Childhood trauma occurs more than you may think. More than two thirds of children reported at least 1 traumatic event by age 16. Potentially traumatic events that occur in childhood (0-17 years) such as experiencing violence, abuse, or neglect; witnessing violence in the home; and having a family member attempt or die by suicide. Also included are aspects of the child’s environment that can undermine their sense of safety, stability, and bonding such as growing up in a household with substance misuse, mental health problems, or instability due to parental separation or incarceration of a parent, sibling or other member of the household. Traumatic events in childhood can be emotionally painful or distressing and can have effects that persist for years. Factors such as the nature, frequency and seriousness of the traumatic event, prior history of trauma, and available family and community support can shape a child’s response to trauma.
Facts About Adult and Childhood Trauma
More than 25% of American youth experience a serious traumatic event by their 16th birthday, and many children suffer multiple and repeated traumas. Common sources of trauma include child abuse and neglect; serious accidental injury; disasters and terrorism; experiencing or witnessing violence in neighborhoods, schools and homes; and treatment for life-threatening illness (medical trauma).
Signs of traumatic stress include fear, anger, withdrawal, trouble concentrating, digestive problems, and nightmares. Behavior disorders and “acting-out” can also be symptoms of trauma. Academic failure, lower drop-out rates, higher rates of absenteeism, expulsion and suspension are associated with students’ exposure to community violence.
A child’s distress may not be obvious or visible. Traumatic stress can interfere with children’s ability to concentrate and learn. Exposure in infancy and early childhood can seriously delay development of their brains and bodies. It can change how children view the world and their own futures, and it can change their behavior, interests and relationships with family, friends and teachers. It can lead to school refusal, absenteeism, educational failure, acting out, school expulsion and suspension. They may try to avoid people and places that are traumatic reminders. They may seem numb because they are trying to avoid feeling their own feelings.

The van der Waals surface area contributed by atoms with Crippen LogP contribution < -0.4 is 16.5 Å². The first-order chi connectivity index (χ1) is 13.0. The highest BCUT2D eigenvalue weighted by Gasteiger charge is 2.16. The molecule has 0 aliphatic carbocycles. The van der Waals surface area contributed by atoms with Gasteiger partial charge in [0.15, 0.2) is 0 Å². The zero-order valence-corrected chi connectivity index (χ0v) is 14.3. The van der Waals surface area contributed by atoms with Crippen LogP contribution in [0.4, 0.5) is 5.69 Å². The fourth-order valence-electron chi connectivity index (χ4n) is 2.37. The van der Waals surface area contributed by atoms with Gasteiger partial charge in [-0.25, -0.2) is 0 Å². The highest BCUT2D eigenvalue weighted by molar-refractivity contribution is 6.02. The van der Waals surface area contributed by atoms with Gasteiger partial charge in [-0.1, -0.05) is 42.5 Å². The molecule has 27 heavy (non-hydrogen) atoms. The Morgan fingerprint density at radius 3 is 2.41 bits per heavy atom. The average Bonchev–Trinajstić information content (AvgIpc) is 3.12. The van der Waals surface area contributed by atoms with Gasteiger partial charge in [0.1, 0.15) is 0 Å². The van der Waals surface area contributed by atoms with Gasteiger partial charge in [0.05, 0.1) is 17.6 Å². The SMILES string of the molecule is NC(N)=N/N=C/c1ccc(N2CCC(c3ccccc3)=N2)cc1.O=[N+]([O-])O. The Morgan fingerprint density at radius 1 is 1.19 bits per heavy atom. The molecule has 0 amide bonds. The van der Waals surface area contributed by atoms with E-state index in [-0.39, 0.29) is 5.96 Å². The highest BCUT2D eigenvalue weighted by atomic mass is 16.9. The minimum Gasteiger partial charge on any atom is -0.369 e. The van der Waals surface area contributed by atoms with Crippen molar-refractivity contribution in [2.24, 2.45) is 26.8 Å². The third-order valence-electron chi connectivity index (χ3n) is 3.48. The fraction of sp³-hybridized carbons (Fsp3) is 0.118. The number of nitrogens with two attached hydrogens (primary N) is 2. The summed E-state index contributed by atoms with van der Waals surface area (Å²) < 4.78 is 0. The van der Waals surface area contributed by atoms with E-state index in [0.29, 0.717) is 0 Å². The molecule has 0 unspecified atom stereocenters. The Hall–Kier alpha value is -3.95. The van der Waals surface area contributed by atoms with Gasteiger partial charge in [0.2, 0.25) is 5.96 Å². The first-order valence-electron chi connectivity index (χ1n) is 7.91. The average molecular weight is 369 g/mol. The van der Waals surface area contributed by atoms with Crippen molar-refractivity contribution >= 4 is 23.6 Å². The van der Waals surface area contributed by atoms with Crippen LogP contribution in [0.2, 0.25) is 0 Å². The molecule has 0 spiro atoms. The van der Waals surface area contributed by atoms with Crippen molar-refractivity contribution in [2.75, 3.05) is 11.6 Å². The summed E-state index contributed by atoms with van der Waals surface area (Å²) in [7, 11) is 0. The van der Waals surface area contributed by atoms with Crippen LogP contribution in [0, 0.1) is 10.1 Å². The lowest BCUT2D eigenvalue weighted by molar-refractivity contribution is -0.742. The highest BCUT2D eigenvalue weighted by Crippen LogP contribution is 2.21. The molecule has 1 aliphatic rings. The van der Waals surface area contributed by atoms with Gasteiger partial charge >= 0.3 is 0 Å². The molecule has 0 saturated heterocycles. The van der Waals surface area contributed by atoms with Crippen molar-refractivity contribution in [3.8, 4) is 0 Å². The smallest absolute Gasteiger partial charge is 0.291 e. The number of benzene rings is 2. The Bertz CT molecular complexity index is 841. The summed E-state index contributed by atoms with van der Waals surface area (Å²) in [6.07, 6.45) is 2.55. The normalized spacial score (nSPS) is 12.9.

Treatment from a mental health professional who has training and experience working with traumatized individuals can reduce child and adult traumatic stress and minimize physical, emotional, and social problems. Numerous randomized controlled trials have established the benefits of Trauma-Focused Cognitive Behavioral Therapy for children as well for participating caregivers. These positive effects have been found in diverse populations and in children from preschool through adolescence. Studies also suggest that clients and their caregivers may continue to improve after TF-CBT has ended.
Symptoms of Childhood Trauma
Children and adolescents who have been traumatized can develop an intense fear regarding any reminders of the traumatic event. This fear may encourage the child to avoid any traumatic reminders and may not want to talk about what occurred. The child may become more isolated, not express his or her feelings or thoughts, and feel emotional numbing and tension.
Exhibiting one or several of these symptoms or behaviors places the child at risk of having problems at school, of isolating themselves from others, of having conflicts or lack of communication with parents and peers. These symptoms or behaviors, if left untreated, may impede the child’s normal course of development.
This stressful state can cause the child to develop symptoms such as:
- Inability or unwillingness to recall trauma details
- Difficulty stopping thoughts about the trauma
- Emotional and physical numbing
- Recalling physical sensations that occurred during trauma
- Difficulty staying still or fidgeting
- Sleeping routine is disturbed
- Rapid changes in mood
- Difficulty concentrating
- Low self esteem
- Inability to trust others
- Drug use
- Desire to hurt oneself or others
A large and growing body of research indicates that toxic stress during childhood can harm the most basic levels of the nervous, endocrine, and immune systems. Changes to the brain from toxic stress can affect such things as attention, impulsive behavior, decision-making, learning, emotion, and response to stress. Children growing up under these conditions often struggle to learn and complete schooling. They are at increased risk of becoming involved in crime and violence, using alcohol or drugs, and engaging in early sexual activity, unprotected sex and suicide attempts. They are susceptible to disease, illness, and mental health challenges over their lifetime. Children growing up with toxic stress may have difficulty forming healthy and stable relationships. They may also have unstable work histories as adults and struggle with finances, family, jobs, and depression throughout life—the effects of which can be passed on to their own children.